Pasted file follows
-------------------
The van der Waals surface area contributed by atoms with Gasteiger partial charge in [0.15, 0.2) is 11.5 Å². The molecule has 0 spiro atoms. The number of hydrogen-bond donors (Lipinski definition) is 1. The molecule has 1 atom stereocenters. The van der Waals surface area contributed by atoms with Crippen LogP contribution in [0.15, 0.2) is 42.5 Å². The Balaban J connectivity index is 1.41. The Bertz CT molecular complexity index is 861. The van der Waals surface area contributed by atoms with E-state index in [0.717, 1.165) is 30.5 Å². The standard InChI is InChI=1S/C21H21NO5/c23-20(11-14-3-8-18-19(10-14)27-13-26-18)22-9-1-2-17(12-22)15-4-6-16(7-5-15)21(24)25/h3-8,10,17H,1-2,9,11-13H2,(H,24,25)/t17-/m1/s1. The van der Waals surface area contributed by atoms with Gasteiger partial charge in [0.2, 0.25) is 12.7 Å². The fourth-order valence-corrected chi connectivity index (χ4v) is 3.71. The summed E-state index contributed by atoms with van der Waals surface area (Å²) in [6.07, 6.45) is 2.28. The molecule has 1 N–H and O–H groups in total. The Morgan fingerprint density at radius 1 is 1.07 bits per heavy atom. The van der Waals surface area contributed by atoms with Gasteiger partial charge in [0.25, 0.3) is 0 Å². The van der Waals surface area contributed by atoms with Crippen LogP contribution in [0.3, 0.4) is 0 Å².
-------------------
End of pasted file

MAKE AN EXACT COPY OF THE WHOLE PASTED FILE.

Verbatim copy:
The van der Waals surface area contributed by atoms with Gasteiger partial charge in [0.15, 0.2) is 11.5 Å². The molecule has 0 spiro atoms. The number of hydrogen-bond donors (Lipinski definition) is 1. The molecule has 1 atom stereocenters. The van der Waals surface area contributed by atoms with Crippen LogP contribution in [0.15, 0.2) is 42.5 Å². The Balaban J connectivity index is 1.41. The Bertz CT molecular complexity index is 861. The van der Waals surface area contributed by atoms with E-state index in [0.717, 1.165) is 30.5 Å². The standard InChI is InChI=1S/C21H21NO5/c23-20(11-14-3-8-18-19(10-14)27-13-26-18)22-9-1-2-17(12-22)15-4-6-16(7-5-15)21(24)25/h3-8,10,17H,1-2,9,11-13H2,(H,24,25)/t17-/m1/s1. The van der Waals surface area contributed by atoms with Gasteiger partial charge in [0.2, 0.25) is 12.7 Å². The fourth-order valence-corrected chi connectivity index (χ4v) is 3.71. The summed E-state index contributed by atoms with van der Waals surface area (Å²) in [6.07, 6.45) is 2.28. The molecule has 1 N–H and O–H groups in total. The Morgan fingerprint density at radius 1 is 1.07 bits per heavy atom. The van der Waals surface area contributed by atoms with Gasteiger partial charge in [0.25, 0.3) is 0 Å². The van der Waals surface area contributed by atoms with Crippen LogP contribution in [0.3, 0.4) is 0 Å².